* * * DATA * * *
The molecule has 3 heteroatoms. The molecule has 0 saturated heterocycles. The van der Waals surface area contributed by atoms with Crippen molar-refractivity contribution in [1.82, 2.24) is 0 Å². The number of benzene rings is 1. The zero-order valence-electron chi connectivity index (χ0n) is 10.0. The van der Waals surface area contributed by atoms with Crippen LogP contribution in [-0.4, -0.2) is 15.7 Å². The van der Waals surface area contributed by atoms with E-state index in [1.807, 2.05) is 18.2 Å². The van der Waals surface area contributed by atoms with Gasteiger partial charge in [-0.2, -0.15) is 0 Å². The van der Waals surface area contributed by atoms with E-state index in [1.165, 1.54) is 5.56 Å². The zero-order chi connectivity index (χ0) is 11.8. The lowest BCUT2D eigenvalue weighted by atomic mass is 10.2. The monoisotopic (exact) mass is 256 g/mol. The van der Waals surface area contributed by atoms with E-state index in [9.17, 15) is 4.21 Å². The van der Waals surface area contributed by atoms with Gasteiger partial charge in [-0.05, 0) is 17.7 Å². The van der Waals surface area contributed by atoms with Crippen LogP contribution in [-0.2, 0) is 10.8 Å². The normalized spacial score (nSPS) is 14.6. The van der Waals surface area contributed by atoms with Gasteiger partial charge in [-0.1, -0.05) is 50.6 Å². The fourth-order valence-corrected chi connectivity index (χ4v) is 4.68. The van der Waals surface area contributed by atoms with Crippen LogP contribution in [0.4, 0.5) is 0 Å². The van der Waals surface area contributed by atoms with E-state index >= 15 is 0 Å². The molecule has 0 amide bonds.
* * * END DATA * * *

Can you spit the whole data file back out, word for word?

The molecule has 3 heteroatoms. The molecule has 0 saturated heterocycles. The van der Waals surface area contributed by atoms with Crippen molar-refractivity contribution in [1.82, 2.24) is 0 Å². The number of benzene rings is 1. The zero-order valence-electron chi connectivity index (χ0n) is 10.0. The van der Waals surface area contributed by atoms with Crippen LogP contribution in [-0.4, -0.2) is 15.7 Å². The van der Waals surface area contributed by atoms with E-state index in [1.807, 2.05) is 18.2 Å². The van der Waals surface area contributed by atoms with Gasteiger partial charge in [-0.2, -0.15) is 0 Å². The van der Waals surface area contributed by atoms with E-state index in [1.165, 1.54) is 5.56 Å². The zero-order chi connectivity index (χ0) is 11.8. The lowest BCUT2D eigenvalue weighted by atomic mass is 10.2. The monoisotopic (exact) mass is 256 g/mol. The van der Waals surface area contributed by atoms with E-state index in [9.17, 15) is 4.21 Å². The van der Waals surface area contributed by atoms with Gasteiger partial charge in [-0.05, 0) is 17.7 Å². The van der Waals surface area contributed by atoms with Crippen LogP contribution in [-0.2, 0) is 10.8 Å². The normalized spacial score (nSPS) is 14.6. The van der Waals surface area contributed by atoms with Gasteiger partial charge in [-0.1, -0.05) is 50.6 Å². The fourth-order valence-corrected chi connectivity index (χ4v) is 4.68. The van der Waals surface area contributed by atoms with Crippen LogP contribution in [0.4, 0.5) is 0 Å². The van der Waals surface area contributed by atoms with E-state index >= 15 is 0 Å². The molecule has 0 amide bonds.